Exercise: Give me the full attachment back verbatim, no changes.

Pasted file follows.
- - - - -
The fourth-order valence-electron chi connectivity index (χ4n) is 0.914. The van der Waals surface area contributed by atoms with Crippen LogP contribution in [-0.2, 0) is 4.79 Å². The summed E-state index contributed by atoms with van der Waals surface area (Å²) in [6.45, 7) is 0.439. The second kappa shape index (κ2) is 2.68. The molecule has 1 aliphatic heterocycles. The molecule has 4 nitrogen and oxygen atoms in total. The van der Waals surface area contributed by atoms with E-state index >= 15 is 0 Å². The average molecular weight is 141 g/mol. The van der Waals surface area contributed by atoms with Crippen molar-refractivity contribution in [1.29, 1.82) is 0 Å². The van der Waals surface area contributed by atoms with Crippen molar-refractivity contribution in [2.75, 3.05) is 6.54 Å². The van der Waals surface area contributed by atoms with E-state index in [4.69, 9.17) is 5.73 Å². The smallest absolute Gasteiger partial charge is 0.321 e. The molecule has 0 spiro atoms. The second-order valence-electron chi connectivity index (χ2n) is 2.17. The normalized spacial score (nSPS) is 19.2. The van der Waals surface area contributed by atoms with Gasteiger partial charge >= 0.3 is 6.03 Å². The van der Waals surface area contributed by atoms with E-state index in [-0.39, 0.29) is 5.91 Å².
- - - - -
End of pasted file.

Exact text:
The fourth-order valence-electron chi connectivity index (χ4n) is 0.914. The van der Waals surface area contributed by atoms with Crippen LogP contribution in [-0.2, 0) is 4.79 Å². The summed E-state index contributed by atoms with van der Waals surface area (Å²) in [6.45, 7) is 0.439. The second kappa shape index (κ2) is 2.68. The molecule has 1 aliphatic heterocycles. The molecule has 4 nitrogen and oxygen atoms in total. The van der Waals surface area contributed by atoms with E-state index >= 15 is 0 Å². The average molecular weight is 141 g/mol. The van der Waals surface area contributed by atoms with Crippen molar-refractivity contribution in [1.29, 1.82) is 0 Å². The van der Waals surface area contributed by atoms with Crippen molar-refractivity contribution in [2.75, 3.05) is 6.54 Å². The van der Waals surface area contributed by atoms with E-state index in [4.69, 9.17) is 5.73 Å². The smallest absolute Gasteiger partial charge is 0.321 e. The molecule has 0 spiro atoms. The second-order valence-electron chi connectivity index (χ2n) is 2.17. The normalized spacial score (nSPS) is 19.2. The van der Waals surface area contributed by atoms with Gasteiger partial charge >= 0.3 is 6.03 Å². The van der Waals surface area contributed by atoms with E-state index in [-0.39, 0.29) is 5.91 Å².